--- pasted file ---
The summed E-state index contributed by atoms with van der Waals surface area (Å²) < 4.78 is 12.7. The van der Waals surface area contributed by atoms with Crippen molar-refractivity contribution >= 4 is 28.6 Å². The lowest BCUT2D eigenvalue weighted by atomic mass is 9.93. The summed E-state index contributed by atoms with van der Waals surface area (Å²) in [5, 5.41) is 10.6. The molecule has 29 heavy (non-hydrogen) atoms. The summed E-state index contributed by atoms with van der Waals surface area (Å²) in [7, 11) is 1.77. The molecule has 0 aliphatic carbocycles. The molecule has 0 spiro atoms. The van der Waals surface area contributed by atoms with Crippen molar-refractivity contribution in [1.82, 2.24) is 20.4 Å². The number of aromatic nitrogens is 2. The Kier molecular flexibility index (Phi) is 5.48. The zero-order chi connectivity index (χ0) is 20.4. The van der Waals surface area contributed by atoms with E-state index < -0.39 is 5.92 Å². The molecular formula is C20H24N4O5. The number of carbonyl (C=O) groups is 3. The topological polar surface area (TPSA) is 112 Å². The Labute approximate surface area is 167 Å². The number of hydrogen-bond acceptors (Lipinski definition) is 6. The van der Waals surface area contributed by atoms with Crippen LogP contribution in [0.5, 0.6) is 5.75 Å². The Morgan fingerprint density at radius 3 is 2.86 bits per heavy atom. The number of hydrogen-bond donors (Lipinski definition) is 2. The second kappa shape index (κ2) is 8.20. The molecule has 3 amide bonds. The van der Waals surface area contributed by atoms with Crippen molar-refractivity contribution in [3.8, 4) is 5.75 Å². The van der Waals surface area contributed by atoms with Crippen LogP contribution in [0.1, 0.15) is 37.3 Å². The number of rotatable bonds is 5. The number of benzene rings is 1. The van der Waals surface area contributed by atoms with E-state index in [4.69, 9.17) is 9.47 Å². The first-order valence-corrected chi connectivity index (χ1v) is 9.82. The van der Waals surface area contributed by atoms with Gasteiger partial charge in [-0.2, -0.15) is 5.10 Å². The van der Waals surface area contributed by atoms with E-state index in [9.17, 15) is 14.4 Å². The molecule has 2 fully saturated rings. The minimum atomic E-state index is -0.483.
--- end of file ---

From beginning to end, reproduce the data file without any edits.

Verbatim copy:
The summed E-state index contributed by atoms with van der Waals surface area (Å²) < 4.78 is 12.7. The van der Waals surface area contributed by atoms with Crippen molar-refractivity contribution >= 4 is 28.6 Å². The lowest BCUT2D eigenvalue weighted by atomic mass is 9.93. The summed E-state index contributed by atoms with van der Waals surface area (Å²) in [5, 5.41) is 10.6. The molecule has 29 heavy (non-hydrogen) atoms. The summed E-state index contributed by atoms with van der Waals surface area (Å²) in [7, 11) is 1.77. The molecule has 0 aliphatic carbocycles. The molecule has 0 spiro atoms. The van der Waals surface area contributed by atoms with Crippen molar-refractivity contribution in [1.82, 2.24) is 20.4 Å². The number of aromatic nitrogens is 2. The Kier molecular flexibility index (Phi) is 5.48. The zero-order chi connectivity index (χ0) is 20.4. The van der Waals surface area contributed by atoms with E-state index < -0.39 is 5.92 Å². The molecular formula is C20H24N4O5. The number of carbonyl (C=O) groups is 3. The topological polar surface area (TPSA) is 112 Å². The Labute approximate surface area is 167 Å². The number of hydrogen-bond acceptors (Lipinski definition) is 6. The van der Waals surface area contributed by atoms with Crippen LogP contribution in [0.5, 0.6) is 5.75 Å². The Morgan fingerprint density at radius 3 is 2.86 bits per heavy atom. The number of hydrogen-bond donors (Lipinski definition) is 2. The second kappa shape index (κ2) is 8.20. The molecule has 3 amide bonds. The van der Waals surface area contributed by atoms with Crippen molar-refractivity contribution in [3.8, 4) is 5.75 Å². The van der Waals surface area contributed by atoms with Crippen LogP contribution in [0.1, 0.15) is 37.3 Å². The number of rotatable bonds is 5. The number of benzene rings is 1. The van der Waals surface area contributed by atoms with E-state index in [4.69, 9.17) is 9.47 Å². The first-order valence-corrected chi connectivity index (χ1v) is 9.82. The van der Waals surface area contributed by atoms with Gasteiger partial charge in [-0.2, -0.15) is 5.10 Å². The van der Waals surface area contributed by atoms with E-state index in [9.17, 15) is 14.4 Å². The molecule has 2 fully saturated rings. The minimum atomic E-state index is -0.483.